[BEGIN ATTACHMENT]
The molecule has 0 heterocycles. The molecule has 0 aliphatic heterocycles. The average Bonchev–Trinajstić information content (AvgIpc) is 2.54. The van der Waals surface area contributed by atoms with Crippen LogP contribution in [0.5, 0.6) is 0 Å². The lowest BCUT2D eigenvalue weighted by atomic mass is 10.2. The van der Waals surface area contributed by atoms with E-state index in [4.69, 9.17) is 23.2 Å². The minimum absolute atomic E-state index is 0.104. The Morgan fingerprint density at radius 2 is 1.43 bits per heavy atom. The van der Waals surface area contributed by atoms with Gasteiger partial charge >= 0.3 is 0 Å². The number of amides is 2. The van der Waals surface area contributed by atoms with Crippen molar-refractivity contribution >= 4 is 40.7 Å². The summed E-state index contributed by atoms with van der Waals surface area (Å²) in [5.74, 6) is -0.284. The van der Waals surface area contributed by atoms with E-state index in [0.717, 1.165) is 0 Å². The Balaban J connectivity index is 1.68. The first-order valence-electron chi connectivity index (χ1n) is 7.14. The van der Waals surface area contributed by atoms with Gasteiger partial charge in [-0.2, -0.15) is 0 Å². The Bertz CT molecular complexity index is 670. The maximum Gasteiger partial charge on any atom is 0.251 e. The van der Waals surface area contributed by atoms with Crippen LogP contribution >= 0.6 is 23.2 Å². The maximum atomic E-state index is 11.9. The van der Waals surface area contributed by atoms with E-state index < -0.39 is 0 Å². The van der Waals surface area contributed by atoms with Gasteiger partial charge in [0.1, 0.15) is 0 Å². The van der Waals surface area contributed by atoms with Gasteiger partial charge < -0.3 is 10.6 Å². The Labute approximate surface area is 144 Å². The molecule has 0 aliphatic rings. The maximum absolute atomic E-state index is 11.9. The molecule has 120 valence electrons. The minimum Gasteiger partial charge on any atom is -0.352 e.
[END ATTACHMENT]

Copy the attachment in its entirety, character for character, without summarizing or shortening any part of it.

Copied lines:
The molecule has 0 heterocycles. The molecule has 0 aliphatic heterocycles. The average Bonchev–Trinajstić information content (AvgIpc) is 2.54. The van der Waals surface area contributed by atoms with Crippen LogP contribution in [0.5, 0.6) is 0 Å². The lowest BCUT2D eigenvalue weighted by atomic mass is 10.2. The van der Waals surface area contributed by atoms with E-state index in [4.69, 9.17) is 23.2 Å². The minimum absolute atomic E-state index is 0.104. The Morgan fingerprint density at radius 2 is 1.43 bits per heavy atom. The van der Waals surface area contributed by atoms with Gasteiger partial charge >= 0.3 is 0 Å². The number of amides is 2. The van der Waals surface area contributed by atoms with Crippen molar-refractivity contribution >= 4 is 40.7 Å². The summed E-state index contributed by atoms with van der Waals surface area (Å²) in [5.74, 6) is -0.284. The van der Waals surface area contributed by atoms with E-state index in [0.717, 1.165) is 0 Å². The Balaban J connectivity index is 1.68. The first-order valence-electron chi connectivity index (χ1n) is 7.14. The van der Waals surface area contributed by atoms with Gasteiger partial charge in [-0.2, -0.15) is 0 Å². The Bertz CT molecular complexity index is 670. The maximum Gasteiger partial charge on any atom is 0.251 e. The van der Waals surface area contributed by atoms with Crippen LogP contribution >= 0.6 is 23.2 Å². The maximum atomic E-state index is 11.9. The van der Waals surface area contributed by atoms with E-state index < -0.39 is 0 Å². The van der Waals surface area contributed by atoms with Gasteiger partial charge in [0.1, 0.15) is 0 Å². The van der Waals surface area contributed by atoms with Gasteiger partial charge < -0.3 is 10.6 Å². The Labute approximate surface area is 144 Å². The molecule has 0 aliphatic rings. The maximum absolute atomic E-state index is 11.9. The molecule has 120 valence electrons. The minimum Gasteiger partial charge on any atom is -0.352 e.